What is IBS?
IBS stands for irritable bowel syndrome. It is a common disorder of the digestive system that affects the large intestine (colon). IBS causes symptoms like abdominal cramping, bloating, gas, diarrhea and/or constipation. These symptoms can vary from mild to severe and often come and go over time. IBS does not cause permanent damage to the digestive system, but it can significantly impact quality of life. It is estimated that 10-15% of people globally suffer from IBS.
What causes IBS?
The exact cause of IBS is unknown, but several factors are thought to play a role:
There is constant communication between the brain and the gut that allows them to work together smoothly. With IBS, this communication becomes disrupted, leading to abnormal muscle contractions and pain/discomfort. Stress can exacerbate these effects.
Some research shows there may be inflammation in the digestive system of those with IBS. This can make the intestines more sensitive and reactive.
Changes in gut bacteria
People with IBS seem to have different balances of good and bad bacteria in their intestines compared to healthy individuals. This imbalance could contribute to digestive issues.
Those with IBS often have more difficulty digesting certain foods like dairy, eggs, wheat, citrus fruits, beans, cabbage, and broccoli. These foods can trigger symptoms.
Intestinal motility issues
Some people with IBS have slower movement of food and waste through the intestines, leading to constipation. Others have faster motility, resulting in loose stools/diarrhea.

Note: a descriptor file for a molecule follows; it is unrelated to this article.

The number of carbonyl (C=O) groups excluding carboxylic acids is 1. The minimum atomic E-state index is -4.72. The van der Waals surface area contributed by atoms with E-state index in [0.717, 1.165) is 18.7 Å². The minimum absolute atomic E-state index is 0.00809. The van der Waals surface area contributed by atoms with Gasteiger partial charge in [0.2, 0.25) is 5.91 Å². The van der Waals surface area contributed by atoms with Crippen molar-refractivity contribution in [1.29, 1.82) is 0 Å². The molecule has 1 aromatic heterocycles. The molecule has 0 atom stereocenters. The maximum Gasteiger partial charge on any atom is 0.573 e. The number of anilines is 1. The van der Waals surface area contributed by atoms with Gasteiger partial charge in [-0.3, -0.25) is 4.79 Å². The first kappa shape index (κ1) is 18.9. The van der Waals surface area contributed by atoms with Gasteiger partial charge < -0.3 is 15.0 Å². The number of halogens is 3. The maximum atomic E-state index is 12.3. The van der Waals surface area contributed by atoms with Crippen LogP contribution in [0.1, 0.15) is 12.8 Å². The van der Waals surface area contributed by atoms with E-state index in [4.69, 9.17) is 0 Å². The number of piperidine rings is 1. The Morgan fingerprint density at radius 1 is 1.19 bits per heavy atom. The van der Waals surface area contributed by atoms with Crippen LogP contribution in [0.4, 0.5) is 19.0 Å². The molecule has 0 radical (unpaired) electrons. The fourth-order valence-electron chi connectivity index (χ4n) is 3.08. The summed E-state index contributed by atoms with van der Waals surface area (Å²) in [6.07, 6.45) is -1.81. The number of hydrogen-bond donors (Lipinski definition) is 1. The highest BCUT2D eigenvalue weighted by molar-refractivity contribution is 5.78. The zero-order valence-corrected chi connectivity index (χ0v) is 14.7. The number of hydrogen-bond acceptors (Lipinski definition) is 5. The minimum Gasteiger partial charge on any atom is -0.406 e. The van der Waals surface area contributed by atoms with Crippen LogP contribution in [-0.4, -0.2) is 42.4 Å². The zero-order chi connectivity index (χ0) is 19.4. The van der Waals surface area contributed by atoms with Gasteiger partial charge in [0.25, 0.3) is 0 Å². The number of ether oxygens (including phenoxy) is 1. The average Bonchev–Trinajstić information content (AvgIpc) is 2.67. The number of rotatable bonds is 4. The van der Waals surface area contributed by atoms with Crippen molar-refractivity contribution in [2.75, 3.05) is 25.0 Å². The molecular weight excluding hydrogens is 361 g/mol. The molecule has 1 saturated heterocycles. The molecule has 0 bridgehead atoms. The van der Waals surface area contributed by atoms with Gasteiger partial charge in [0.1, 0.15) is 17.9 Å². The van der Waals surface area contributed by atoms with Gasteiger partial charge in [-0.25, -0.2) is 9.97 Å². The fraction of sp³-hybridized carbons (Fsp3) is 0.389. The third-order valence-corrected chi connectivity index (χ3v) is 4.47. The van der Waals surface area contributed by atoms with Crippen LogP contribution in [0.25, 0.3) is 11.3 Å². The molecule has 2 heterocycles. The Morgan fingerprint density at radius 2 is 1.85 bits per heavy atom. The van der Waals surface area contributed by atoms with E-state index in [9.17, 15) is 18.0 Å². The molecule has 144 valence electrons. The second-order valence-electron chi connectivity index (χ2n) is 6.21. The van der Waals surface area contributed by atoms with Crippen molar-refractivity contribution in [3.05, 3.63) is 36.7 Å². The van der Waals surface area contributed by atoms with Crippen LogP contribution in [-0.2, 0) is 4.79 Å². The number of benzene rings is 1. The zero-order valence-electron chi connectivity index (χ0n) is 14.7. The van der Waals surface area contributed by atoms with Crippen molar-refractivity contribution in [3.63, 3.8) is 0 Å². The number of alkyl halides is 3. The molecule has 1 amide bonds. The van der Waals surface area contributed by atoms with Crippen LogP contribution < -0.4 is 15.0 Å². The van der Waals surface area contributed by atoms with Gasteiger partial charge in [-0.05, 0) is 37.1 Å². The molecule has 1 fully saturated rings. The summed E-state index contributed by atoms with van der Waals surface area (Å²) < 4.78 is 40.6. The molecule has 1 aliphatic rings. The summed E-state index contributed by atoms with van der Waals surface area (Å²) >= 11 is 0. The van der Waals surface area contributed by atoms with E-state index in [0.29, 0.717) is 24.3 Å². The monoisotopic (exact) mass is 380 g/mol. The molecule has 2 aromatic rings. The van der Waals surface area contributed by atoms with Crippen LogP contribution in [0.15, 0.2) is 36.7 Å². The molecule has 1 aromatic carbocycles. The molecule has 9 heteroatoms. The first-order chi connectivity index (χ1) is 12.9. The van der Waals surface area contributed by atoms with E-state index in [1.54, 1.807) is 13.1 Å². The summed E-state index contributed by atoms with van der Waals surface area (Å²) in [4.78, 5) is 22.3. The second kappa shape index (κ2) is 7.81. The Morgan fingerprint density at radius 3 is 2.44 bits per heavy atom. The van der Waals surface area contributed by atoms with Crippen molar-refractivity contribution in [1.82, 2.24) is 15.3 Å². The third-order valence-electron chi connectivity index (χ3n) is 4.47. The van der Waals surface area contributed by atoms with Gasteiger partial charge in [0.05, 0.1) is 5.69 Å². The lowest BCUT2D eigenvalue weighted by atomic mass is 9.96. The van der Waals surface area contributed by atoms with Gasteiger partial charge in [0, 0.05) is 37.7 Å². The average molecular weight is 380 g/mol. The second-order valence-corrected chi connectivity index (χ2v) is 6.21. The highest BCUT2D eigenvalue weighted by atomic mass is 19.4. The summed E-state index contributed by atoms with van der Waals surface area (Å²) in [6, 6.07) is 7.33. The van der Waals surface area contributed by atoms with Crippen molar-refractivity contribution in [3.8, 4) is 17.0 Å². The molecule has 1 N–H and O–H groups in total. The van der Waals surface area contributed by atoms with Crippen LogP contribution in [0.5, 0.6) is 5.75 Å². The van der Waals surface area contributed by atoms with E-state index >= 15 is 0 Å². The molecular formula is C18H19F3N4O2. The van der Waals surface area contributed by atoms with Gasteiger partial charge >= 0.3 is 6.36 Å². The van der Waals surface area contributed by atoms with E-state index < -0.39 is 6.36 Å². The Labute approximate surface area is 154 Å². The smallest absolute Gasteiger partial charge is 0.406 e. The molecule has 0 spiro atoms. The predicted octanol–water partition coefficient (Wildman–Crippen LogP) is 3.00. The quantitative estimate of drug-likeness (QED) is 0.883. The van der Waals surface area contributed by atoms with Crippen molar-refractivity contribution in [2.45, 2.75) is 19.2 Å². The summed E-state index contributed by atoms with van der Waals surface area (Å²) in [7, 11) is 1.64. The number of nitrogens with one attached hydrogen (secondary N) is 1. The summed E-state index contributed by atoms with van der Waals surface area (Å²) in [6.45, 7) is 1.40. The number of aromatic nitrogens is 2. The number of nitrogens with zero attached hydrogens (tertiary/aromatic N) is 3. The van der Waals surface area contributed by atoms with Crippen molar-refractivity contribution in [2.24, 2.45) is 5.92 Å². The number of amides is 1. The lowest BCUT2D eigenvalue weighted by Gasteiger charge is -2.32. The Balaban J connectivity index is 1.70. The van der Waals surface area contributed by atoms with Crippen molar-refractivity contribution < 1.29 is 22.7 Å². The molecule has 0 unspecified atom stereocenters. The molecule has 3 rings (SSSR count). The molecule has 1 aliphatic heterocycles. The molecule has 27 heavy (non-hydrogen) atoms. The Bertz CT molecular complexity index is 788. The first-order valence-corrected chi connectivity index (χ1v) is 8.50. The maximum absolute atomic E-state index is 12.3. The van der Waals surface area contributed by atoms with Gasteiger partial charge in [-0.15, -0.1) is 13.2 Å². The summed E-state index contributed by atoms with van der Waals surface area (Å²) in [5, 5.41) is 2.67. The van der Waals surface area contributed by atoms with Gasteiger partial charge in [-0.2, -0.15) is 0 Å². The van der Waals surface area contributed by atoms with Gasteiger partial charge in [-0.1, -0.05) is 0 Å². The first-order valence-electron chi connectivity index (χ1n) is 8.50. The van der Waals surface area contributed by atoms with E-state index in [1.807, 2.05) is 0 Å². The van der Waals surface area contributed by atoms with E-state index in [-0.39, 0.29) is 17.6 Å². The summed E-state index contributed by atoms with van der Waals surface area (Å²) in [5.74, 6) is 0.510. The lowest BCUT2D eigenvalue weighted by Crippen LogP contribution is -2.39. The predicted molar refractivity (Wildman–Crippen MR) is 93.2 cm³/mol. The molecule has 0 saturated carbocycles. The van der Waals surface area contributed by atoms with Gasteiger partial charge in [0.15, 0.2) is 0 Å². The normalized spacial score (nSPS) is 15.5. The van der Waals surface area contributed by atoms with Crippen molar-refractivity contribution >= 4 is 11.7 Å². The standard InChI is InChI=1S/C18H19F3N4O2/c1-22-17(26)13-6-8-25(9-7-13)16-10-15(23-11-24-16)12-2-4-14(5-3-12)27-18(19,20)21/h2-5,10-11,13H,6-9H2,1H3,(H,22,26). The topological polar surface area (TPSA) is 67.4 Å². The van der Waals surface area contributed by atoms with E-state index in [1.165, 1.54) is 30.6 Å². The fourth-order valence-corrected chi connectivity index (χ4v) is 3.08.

How does IBS disrupt sleep?
IBS can negatively impact sleep in several ways:
Abdominal pain and cramps
Stomach pain and cramping from IBS often gets worse at night. This can make it very difficult to fall asleep and stay asleep. Pain can also wake you up in the middle of the night.
Urgency to use the bathroom
The sudden urge to have a bowel movement is common with IBS. This can wake you up frequently to use the bathroom, interrupting your sleep.
IBS diarrhea often occurs at night. Having to get up repeatedly to use the bathroom can greatly fragment sleep.
Constipation can also disrupt sleep, as straining to pass stools is painful. The discomfort and bloating of constipation can prevent restful sleep.
Gas and bloating
Intestinal gas gets trapped during sleep, as nighttime breathing patterns promote more shallow breathing. This can lead to painful gas buildup and make sleep uncomfortable.
Anxiety and depression
Many IBS patients also have mood disorders like anxiety and depression. These conditions commonly disrupt sleep on their own.
Medication side effects
Some medications used to treat IBS symptoms, like antispasmodics and laxatives, can interfere with sleep as side effects.
How does poor sleep affect IBS?
Lack of quality sleep doesn’t just result from IBS symptoms. It can also make IBS worse in many ways:
Increased pain sensitivity
Sleep deprivation lowers the threshold for abdominal and visceral pain, making IBS cramping feel more intense.
Gut motility changes
Insufficient sleep can alter gut motility patterns. This can increase constipation or diarrhea symptoms of IBS.
Higher stress hormones
Reduced sleep leads to increased levels of stress hormones like cortisol. This stimulates the brain-gut axis, exacerbating IBS symptoms.
Weakened immune function